I love quilts that use wedges. Dresden Plates and Wheels can be transformed into all sorts of interesting things: long curvy lines to half-circles and corner blocks. Michelle Muska’s “A quilt for Baby Ida” used wedge in the Spring Issue.
While our typical grid rulers can cut wedges with some fancy handling, it is often easiest (and quickest!) to use a ruler designed specifically cutting wedge shapes. Like traditional rulers meant for rotary cutting, these rulers are made using a hard acrylic to guide the edge of the blade. The trick is to make certain that you choose the correct size: wedge rulers are classified according to the number of degrees of a circle they contain from seam line to seam line.
When a wedge is shown as 10°, that means it contains ten total degrees of the circle. A circle has 360°, so if you were to cut wedges for a complete circle, you would need to cut 36 wedges to create a complete 360° circle. Let’s say you have a different size of wedge. To find out how many wedges fit into a circle, divide the total number of degrees in a circle (360°) by the number of degrees on the wedge. With a 9° ruler, you would need to cut 40 wedges to complete a circle, and the sizes of each would be slightly smaller than with the 10° wedge.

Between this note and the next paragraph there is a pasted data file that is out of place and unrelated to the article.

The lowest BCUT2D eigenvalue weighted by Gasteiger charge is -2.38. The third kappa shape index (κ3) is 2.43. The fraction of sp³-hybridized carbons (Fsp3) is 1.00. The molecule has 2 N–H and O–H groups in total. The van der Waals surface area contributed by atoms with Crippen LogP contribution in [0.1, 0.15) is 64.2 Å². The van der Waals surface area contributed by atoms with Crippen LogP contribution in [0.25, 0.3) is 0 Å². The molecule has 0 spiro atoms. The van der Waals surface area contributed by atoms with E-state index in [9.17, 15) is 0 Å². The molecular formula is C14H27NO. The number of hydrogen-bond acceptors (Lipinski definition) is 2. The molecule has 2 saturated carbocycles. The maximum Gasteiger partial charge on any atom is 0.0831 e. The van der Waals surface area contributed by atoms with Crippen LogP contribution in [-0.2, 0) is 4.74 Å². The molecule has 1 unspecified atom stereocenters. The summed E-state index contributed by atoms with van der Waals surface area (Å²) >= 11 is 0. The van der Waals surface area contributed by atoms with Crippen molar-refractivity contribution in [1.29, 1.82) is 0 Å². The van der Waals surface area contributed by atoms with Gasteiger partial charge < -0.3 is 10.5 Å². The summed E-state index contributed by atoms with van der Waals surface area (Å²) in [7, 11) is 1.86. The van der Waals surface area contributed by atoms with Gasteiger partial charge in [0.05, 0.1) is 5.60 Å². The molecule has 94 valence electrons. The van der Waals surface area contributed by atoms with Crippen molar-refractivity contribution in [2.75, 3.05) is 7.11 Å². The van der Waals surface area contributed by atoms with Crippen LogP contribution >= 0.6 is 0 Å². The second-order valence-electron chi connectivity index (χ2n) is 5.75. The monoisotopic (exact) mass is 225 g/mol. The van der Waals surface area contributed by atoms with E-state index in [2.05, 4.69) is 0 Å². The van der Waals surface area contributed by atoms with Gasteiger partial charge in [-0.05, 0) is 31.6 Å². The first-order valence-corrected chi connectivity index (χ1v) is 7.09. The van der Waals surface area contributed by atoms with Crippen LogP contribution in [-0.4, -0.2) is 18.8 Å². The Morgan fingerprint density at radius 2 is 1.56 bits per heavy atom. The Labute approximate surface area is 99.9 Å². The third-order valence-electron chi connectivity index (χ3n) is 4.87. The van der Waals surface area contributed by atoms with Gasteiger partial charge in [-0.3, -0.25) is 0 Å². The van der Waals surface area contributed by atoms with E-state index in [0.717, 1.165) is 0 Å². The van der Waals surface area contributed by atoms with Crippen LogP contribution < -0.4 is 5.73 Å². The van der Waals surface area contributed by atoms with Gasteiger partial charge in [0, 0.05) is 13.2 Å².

Many wedges on the market these days are 9° or 10°, but there is a cool little tool called a “Wedge-it!”, which looks an awful lot like the compasses we used at school for geometry class. This wedge has degrees from 5° to 65° marked at the central point, and you simply find the angle you want, tighten the screw, and mark your wedges. This does not have a built-in seam allowance as the other two do, so be sure to mark that in before you cut!
If you’re interested in designing wedge quilts in EQ7, you might also like to follow this link to our web extra from September 2013! There’s a great tutorial on designing all sorts of great wedge quilts there by Heidi Kory!!